This Friday 11/11/2001, Professor David Blaney from the Department of Political Science at Macalester College will present at the Political Theory Colloquium his paper (coauthored with Naeem Inayatullah) "The Relative Virtues of Adam Smith's Theodicy". Dr. Blaney's research interests are political theory and political economy of international relations. He also wrote with Dr. Inayatullah, Savage Economics: Wealth, Poverty, and the Temporal Walls of Capitalism (Routledge, 2010). This year's Colloquium theme is "Capital and Crisis" and we meet Fridays at 1:30 p.m. in the Lippincott Room, 1314 Social Sciences Building.
For the authors, "Smith's ethical appraisal of commercial society reproduces the elemental structure of theodicy. Though critics see theodicy as justifying social evil, and there is something to that, we see theodicy as having a more complex structure that only covers evil, but does not really redress the fundamental antagonism of a social/natural order. Despite various sutures of gaps and disavowals of what cannot be justified, the very structure of theodical practices reveal the presence of the evils they attempt to cover. To Smith's credit he is conscious of the moves (invisible hand that educed good from evil; the revaluation of self-interest; the need for public education) he is making and doesn't provide full coverage or justification of social evils. In that sense his theodicy is virtuously incomplete. Nonetheless, disavowal of social evils (in his analysis of famine and distribution of income) plays a crucial role in Smith. By contrast, neoclassical economics and various forms of rational choice thinking rely on notions of optimization that contain little of Smith's self-conscious ethical appraisal and work instead to disavow the ethical loss that accompanies contemporary social arrangements. Or worse, theories of individual rational choice within market or market-like structures take on what Zizek calls a 'cynical' instead of a simply ideological quality: they know that their assumptions bear only faint resemblance to reality but act as if they do, including continuing to use an ethics of efficiency to justify, in parallel to Smith's disavowals, a 'triage of humanity." Despite the ethically repugnant reputation of theodicy for social reformers (and certainly questions about its relevance in a secular era), we argue that exploring Smith's theodical practices allows us to expose the way consideration of social ills is foreclosed by much of contemporary International Political Economy."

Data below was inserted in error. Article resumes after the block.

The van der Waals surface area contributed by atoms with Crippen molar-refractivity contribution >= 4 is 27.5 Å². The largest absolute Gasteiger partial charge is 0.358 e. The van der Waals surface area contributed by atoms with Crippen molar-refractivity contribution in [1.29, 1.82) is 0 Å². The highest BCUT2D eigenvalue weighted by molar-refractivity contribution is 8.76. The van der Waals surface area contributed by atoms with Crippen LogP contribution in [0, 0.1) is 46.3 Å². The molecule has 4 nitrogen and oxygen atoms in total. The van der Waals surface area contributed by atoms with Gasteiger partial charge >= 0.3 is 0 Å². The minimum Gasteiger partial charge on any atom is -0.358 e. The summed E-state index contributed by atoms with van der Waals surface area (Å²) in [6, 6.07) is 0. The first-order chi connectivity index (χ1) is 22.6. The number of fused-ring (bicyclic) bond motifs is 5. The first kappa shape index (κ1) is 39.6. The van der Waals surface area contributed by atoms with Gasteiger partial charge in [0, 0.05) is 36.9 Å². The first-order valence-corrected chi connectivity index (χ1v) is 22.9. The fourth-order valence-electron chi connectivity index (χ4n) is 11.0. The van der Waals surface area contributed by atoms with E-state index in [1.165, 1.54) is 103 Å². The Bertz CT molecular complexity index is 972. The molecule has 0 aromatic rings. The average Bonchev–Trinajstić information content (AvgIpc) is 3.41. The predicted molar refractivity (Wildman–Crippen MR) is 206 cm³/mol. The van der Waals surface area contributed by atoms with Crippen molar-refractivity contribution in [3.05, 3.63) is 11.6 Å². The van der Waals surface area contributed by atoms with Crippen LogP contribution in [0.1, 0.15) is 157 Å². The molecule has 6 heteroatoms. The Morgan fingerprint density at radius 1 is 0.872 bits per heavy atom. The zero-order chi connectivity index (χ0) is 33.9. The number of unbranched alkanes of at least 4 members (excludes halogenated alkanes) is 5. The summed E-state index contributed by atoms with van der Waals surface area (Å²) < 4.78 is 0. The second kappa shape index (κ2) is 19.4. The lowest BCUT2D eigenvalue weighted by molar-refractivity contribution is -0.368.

Please visit http://www.polisci.umn.edu/centers/theory/ for more information on the 2011-2012 Colloquium's description, current schedule, and reading/study groups.